Now a professor in the U.S., Sabic-El-Rayess was 16 when the Serbian siege on her city of Bihać, Bosnia, began in 1992.

Overnight, her life changed: She went from being a typical teenager, excited about her new volleyball shoes and seven-tiered birthday cake, to fleeing bullets. It felt as if overnight Sabic-El-Rayess went from attending her multiethnic STEM school to learning that the Serbs in her life, including her best friend and her favorite teacher, had fled; having received advance warning, they left Muslims, like her family, and Catholics behind to endure the impending siege. Sabic-El-Rayess’ innocence was soon swept away by the realities of war: She witnessed homes being blown up, bombs killing her childhood friends, and deprivation turning people against each other. Sabic-El-Rayess found unexpected solace in adopting Maci (“cat” in Bosnian), a stray calico who followed a Muslim refugee family into town. Maci quickly became a source of comfort for the family, who even credited her with saving their lives. The story boldly tackles the rawness of human emotion in times of severe distress, putting on full display the ways war brings out both the best and worst in people. Sabic-El-Rayess’ viewpoint as an adolescent girl juxtaposes her dreams of the future against fears of losing loved ones, rape camps, and starvation. The crude realities of war are animated by the combination of both graphic scenes of violence and intimate displays of affection and warmth.

Unforgettable. (additional information, author’s note, resources) (Memoir. 14-18)

Pub Date: Sept. 15, 2020

ISBN: 978-1-5476-0453-1

Page Count: 352

Publisher: Bloomsbury

Review Posted Online: June 30, 2020

Kirkus Reviews Issue: July 15, 2020

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Small but mighty necessary reading.


From the Pocket Change Collective series

A miniature manifesto for radical queer acceptance that weaves together the personal and political.

Eli, a cis gay white Jewish man, uses his own identities and experiences to frame and acknowledge his perspective. In the prologue, Eli compares the global Jewish community to the global queer community, noting, “We don’t always get it right, but the importance of showing up for other Jews has been carved into the DNA of what it means to be Jewish. It is my dream that queer people develop the same ideology—what I like to call a Global Queer Conscience.” He details his own isolating experiences as a queer adolescent in an Orthodox Jewish community and reflects on how he and so many others would have benefitted from a robust and supportive queer community. The rest of the book outlines 10 principles based on the belief that an expectation of mutual care and concern across various other dimensions of identity can be integrated into queer community values. Eli’s prose is clear, straightforward, and powerful. While he makes some choices that may be divisive—for example, using the initialism LGBTQIAA+ which includes “ally”—he always makes clear those are his personal choices and that the language is ever evolving.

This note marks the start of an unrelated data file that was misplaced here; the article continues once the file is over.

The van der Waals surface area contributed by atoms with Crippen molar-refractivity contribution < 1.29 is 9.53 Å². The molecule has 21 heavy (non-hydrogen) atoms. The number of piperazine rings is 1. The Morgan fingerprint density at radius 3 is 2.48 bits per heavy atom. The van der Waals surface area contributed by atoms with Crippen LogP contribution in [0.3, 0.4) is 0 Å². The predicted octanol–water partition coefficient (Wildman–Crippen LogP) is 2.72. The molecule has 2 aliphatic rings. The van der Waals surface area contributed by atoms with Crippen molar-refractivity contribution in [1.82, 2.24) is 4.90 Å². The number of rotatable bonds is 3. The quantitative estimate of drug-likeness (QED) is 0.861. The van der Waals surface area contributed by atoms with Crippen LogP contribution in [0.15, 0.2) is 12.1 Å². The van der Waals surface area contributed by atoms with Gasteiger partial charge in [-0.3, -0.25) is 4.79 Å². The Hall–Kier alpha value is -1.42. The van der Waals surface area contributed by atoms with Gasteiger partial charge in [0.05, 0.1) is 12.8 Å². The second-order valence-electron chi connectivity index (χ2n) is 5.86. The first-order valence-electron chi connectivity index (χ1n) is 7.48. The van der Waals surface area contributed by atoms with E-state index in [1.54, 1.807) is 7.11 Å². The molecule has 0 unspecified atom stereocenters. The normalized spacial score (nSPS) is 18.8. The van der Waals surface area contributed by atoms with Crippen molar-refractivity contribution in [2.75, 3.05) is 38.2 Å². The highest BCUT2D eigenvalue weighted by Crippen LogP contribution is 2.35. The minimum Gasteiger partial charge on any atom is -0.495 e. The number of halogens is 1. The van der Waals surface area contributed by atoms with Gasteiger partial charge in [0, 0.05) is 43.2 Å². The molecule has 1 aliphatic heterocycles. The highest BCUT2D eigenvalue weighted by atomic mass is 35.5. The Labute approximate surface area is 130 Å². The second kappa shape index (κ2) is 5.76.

Small but mighty necessary reading. (resources) (Nonfiction. 14-18)

Pub Date: June 2, 2020

ISBN: 978-0-593-09368-9

Page Count: 64

Publisher: Penguin Workshop

Review Posted Online: March 29, 2020

Kirkus Reviews Issue: April 15, 2020

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A powerful reminder of a history that is all too timely today.

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A beautifully heart-wrenching graphic-novel adaptation of actor and activist Takei’s (Lions and Tigers and Bears, 2013, etc.) childhood experience of incarceration in a World War II camp for Japanese Americans.

Takei had not yet started school when he, his parents, and his younger siblings were forced to leave their home and report to the Santa Anita Racetrack for “processing and removal” due to President Franklin D. Roosevelt’s Executive Order 9066. The creators smoothly and cleverly embed the historical context within which Takei’s family’s story takes place, allowing readers to simultaneously experience the daily humiliations that they suffered in the camps while providing readers with a broader understanding of the federal legislation, lawsuits, and actions which led to and maintained this injustice. The heroes who fought against this and provided support to and within the Japanese American community, such as Fred Korematsu, the 442nd Regiment, Herbert Nicholson, and the ACLU’s Wayne Collins, are also highlighted, but the focus always remains on the many sacrifices that Takei’s parents made to ensure the safety and survival of their family while shielding their children from knowing the depths of the hatred they faced and danger they were in. The creators also highlight the dangerous parallels between the hate speech, stereotyping, and legislation used against Japanese Americans and the trajectory of current events. Delicate grayscale illustrations effectively convey the intense emotions and the stark living conditions.

A powerful reminder of a history that is all too timely today. (Graphic memoir. 14-adult)

Pub Date: July 16, 2019

ISBN: 978-1-60309-450-4

Page Count: 208

Publisher: Top Shelf Books

Review Posted Online: Aug. 5, 2019

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